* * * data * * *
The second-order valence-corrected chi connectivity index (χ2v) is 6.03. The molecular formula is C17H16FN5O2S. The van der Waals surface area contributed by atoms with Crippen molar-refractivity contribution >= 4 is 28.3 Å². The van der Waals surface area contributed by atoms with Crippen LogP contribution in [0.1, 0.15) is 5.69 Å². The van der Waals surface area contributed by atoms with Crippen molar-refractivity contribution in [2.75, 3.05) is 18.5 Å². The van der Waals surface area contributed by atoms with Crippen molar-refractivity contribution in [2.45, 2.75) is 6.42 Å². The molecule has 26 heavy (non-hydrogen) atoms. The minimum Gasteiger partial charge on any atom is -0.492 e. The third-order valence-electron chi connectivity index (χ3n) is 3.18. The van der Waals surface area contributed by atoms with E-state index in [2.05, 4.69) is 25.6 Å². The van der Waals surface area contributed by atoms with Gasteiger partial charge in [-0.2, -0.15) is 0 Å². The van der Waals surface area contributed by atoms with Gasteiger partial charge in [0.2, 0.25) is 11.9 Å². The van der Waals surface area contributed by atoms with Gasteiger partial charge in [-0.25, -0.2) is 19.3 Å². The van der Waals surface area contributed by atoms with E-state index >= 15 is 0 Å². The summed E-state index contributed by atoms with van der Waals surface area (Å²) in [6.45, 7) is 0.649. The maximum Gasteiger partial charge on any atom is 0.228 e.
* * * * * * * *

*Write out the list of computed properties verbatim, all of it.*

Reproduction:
The second-order valence-corrected chi connectivity index (χ2v) is 6.03. The molecular formula is C17H16FN5O2S. The van der Waals surface area contributed by atoms with Crippen molar-refractivity contribution >= 4 is 28.3 Å². The van der Waals surface area contributed by atoms with Crippen LogP contribution in [0.1, 0.15) is 5.69 Å². The van der Waals surface area contributed by atoms with Crippen molar-refractivity contribution in [2.75, 3.05) is 18.5 Å². The van der Waals surface area contributed by atoms with Crippen molar-refractivity contribution in [2.45, 2.75) is 6.42 Å². The molecule has 26 heavy (non-hydrogen) atoms. The minimum Gasteiger partial charge on any atom is -0.492 e. The third-order valence-electron chi connectivity index (χ3n) is 3.18. The van der Waals surface area contributed by atoms with E-state index in [2.05, 4.69) is 25.6 Å². The van der Waals surface area contributed by atoms with Gasteiger partial charge in [-0.2, -0.15) is 0 Å². The van der Waals surface area contributed by atoms with Gasteiger partial charge in [0.2, 0.25) is 11.9 Å². The van der Waals surface area contributed by atoms with Gasteiger partial charge in [-0.25, -0.2) is 19.3 Å². The van der Waals surface area contributed by atoms with E-state index >= 15 is 0 Å². The summed E-state index contributed by atoms with van der Waals surface area (Å²) in [6.45, 7) is 0.649. The maximum Gasteiger partial charge on any atom is 0.228 e.